Coventry student’s research aids in development of heat-sensitive materials
Todd McLeish, 401-874-7892
KINGSTON, R.I. -- September 8, 2005 -- Coventry resident Ashley Mills decided to major in chemistry at the University of Rhode Island partly because it’s “a field that is constantly changing.” She’s been conducting research on some of those changes for the last two years, helping URI researchers learn more about a polymer they developed that changes color at different temperatures and has applications in dozens of products.
Imagine a milk carton that changes color when the milk has been at room temperature for too long; or a cooking pot that changes color to indicate it’s too hot to touch; or road signs that change color indicating icy conditions. A polymer that can potentially do all these things was developed by URI researcher Brett Lucht and his colleagues in 2002, and for the last two years Mills has been helping the professors learn more about it.
“Basically, we’re trying to determine its different properties,” said the 20-year-old junior. “By altering the polymer, we’re trying to discern why it changes color, how to make it change at certain temperatures, and how to get it to change to particular colors.”
So far, the polymer changes from red to yellow between 50 and 100 degrees centigrade. “By changing the molecular structure of the polymer, we’re able to change its color and change the temperature at which the color change occurs,” Mills said.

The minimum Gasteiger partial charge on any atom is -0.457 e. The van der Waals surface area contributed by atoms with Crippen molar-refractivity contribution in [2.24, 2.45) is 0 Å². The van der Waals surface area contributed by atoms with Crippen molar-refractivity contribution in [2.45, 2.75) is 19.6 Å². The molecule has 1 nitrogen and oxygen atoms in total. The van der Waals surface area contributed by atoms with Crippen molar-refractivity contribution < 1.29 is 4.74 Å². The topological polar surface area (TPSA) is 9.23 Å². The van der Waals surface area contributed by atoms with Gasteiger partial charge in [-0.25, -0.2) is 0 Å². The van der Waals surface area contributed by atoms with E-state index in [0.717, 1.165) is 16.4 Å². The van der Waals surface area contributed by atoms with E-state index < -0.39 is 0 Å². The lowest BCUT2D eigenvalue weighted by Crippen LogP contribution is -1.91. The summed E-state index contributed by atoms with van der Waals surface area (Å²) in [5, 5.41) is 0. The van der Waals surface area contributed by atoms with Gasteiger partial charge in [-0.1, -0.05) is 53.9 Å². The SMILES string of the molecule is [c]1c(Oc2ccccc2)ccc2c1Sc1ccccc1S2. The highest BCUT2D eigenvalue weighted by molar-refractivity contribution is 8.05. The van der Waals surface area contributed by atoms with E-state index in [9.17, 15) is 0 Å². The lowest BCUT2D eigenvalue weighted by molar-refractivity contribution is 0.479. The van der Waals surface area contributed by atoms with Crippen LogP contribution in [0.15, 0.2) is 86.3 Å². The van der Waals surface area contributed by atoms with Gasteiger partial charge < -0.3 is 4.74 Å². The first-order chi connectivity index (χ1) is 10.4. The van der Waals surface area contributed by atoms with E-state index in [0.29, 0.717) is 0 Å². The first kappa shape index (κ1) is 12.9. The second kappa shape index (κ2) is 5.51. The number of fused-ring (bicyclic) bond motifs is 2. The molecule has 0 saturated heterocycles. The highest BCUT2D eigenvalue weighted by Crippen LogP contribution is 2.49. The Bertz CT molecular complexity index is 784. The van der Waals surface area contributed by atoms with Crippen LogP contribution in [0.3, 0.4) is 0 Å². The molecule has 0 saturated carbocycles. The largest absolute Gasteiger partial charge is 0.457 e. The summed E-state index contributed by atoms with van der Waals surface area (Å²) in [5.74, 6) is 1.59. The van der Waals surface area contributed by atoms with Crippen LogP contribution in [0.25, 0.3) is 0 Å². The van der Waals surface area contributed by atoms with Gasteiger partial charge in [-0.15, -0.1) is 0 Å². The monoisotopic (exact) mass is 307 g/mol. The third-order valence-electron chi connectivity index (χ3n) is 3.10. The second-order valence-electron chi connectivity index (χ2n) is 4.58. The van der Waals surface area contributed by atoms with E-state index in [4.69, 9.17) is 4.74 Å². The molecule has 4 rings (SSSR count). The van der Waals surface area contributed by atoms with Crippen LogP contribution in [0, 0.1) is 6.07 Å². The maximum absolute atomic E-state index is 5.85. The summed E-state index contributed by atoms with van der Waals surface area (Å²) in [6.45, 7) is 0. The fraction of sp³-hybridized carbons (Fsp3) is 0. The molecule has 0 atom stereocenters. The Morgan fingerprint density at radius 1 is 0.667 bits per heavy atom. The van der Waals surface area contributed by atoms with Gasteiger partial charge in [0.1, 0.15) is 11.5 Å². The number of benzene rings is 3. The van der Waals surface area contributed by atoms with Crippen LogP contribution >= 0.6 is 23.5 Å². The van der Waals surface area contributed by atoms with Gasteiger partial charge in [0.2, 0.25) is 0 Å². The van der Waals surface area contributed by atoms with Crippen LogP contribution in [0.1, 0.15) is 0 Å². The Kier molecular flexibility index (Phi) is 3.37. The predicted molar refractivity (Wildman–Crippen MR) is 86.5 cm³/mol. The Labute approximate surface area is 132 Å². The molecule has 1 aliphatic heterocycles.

In a typical day in the lab, she makes a variety of samples of the polymer and uses reflection spectroscopy and differential scanning calorimetry (DSC) to test them.
“Different colors reflect light at different wave lengths, so reflection spectroscopy uses a light probe to measure the light reflected off the polymer to tell us exactly when the color change occurs,” said Mills, a 2003 graduate of Coventry High School. “The DSC measures the amount of heat it takes to change the polymer color.”
Mills will continue her research on the heat-sensitive polymer for the coming school year. After graduation in 2007, she plans to pursue a graduate degree.
“Hopefully I’ll get my doctorate and get into forensic science or some other lab work. And maybe eventually I’ll teach chemistry, too,” she said.
URI News Bureau photo by Michael Salerno Photography